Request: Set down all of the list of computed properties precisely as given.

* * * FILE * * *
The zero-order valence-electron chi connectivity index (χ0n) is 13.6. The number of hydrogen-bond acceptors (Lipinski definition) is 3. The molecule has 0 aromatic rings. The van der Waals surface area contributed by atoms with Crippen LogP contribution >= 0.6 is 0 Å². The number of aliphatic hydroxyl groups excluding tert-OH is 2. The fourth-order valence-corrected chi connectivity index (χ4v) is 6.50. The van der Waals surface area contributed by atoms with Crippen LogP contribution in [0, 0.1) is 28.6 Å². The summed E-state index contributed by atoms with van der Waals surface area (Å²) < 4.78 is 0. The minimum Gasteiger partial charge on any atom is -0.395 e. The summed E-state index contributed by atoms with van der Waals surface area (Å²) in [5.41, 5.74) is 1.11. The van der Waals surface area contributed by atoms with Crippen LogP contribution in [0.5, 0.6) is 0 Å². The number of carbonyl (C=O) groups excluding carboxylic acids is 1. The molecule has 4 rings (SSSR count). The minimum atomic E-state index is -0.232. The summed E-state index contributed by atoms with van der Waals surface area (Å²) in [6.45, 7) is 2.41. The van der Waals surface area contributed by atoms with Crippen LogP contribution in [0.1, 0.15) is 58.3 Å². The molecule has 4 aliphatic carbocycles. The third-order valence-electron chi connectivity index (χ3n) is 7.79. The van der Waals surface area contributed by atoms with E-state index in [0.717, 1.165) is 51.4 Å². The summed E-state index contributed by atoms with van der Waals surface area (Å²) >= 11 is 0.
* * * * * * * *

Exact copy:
The zero-order valence-electron chi connectivity index (χ0n) is 13.6. The number of hydrogen-bond acceptors (Lipinski definition) is 3. The molecule has 0 aromatic rings. The van der Waals surface area contributed by atoms with Crippen LogP contribution >= 0.6 is 0 Å². The number of aliphatic hydroxyl groups excluding tert-OH is 2. The fourth-order valence-corrected chi connectivity index (χ4v) is 6.50. The van der Waals surface area contributed by atoms with Crippen LogP contribution in [0, 0.1) is 28.6 Å². The summed E-state index contributed by atoms with van der Waals surface area (Å²) < 4.78 is 0. The minimum Gasteiger partial charge on any atom is -0.395 e. The summed E-state index contributed by atoms with van der Waals surface area (Å²) in [5.41, 5.74) is 1.11. The van der Waals surface area contributed by atoms with Crippen LogP contribution in [0.5, 0.6) is 0 Å². The number of carbonyl (C=O) groups excluding carboxylic acids is 1. The molecule has 4 rings (SSSR count). The minimum atomic E-state index is -0.232. The summed E-state index contributed by atoms with van der Waals surface area (Å²) in [6.45, 7) is 2.41. The van der Waals surface area contributed by atoms with Crippen LogP contribution in [0.1, 0.15) is 58.3 Å². The molecule has 4 aliphatic carbocycles. The third-order valence-electron chi connectivity index (χ3n) is 7.79. The van der Waals surface area contributed by atoms with E-state index in [0.717, 1.165) is 51.4 Å². The summed E-state index contributed by atoms with van der Waals surface area (Å²) >= 11 is 0.